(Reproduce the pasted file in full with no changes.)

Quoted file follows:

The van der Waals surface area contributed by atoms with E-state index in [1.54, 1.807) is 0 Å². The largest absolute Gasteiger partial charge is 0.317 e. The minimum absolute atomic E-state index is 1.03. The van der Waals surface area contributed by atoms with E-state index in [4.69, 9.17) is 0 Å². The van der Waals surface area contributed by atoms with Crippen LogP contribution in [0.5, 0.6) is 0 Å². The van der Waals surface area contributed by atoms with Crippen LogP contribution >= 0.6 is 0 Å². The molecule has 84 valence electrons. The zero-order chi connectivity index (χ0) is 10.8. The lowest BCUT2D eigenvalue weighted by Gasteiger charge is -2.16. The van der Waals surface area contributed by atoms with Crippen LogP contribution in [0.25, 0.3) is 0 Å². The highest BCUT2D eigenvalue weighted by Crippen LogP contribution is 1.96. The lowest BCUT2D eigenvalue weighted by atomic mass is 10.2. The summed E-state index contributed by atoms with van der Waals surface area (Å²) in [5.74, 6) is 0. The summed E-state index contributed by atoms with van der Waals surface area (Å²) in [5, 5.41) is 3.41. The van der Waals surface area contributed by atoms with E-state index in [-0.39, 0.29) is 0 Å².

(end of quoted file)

The van der Waals surface area contributed by atoms with E-state index in [1.54, 1.807) is 0 Å². The largest absolute Gasteiger partial charge is 0.317 e. The minimum absolute atomic E-state index is 1.03. The van der Waals surface area contributed by atoms with E-state index in [4.69, 9.17) is 0 Å². The van der Waals surface area contributed by atoms with Crippen LogP contribution in [0.5, 0.6) is 0 Å². The van der Waals surface area contributed by atoms with Crippen LogP contribution >= 0.6 is 0 Å². The molecule has 84 valence electrons. The zero-order chi connectivity index (χ0) is 10.8. The lowest BCUT2D eigenvalue weighted by Gasteiger charge is -2.16. The van der Waals surface area contributed by atoms with Crippen LogP contribution in [0.25, 0.3) is 0 Å². The highest BCUT2D eigenvalue weighted by Crippen LogP contribution is 1.96. The lowest BCUT2D eigenvalue weighted by atomic mass is 10.2. The summed E-state index contributed by atoms with van der Waals surface area (Å²) in [5.74, 6) is 0. The summed E-state index contributed by atoms with van der Waals surface area (Å²) in [5, 5.41) is 3.41. The van der Waals surface area contributed by atoms with E-state index in [-0.39, 0.29) is 0 Å².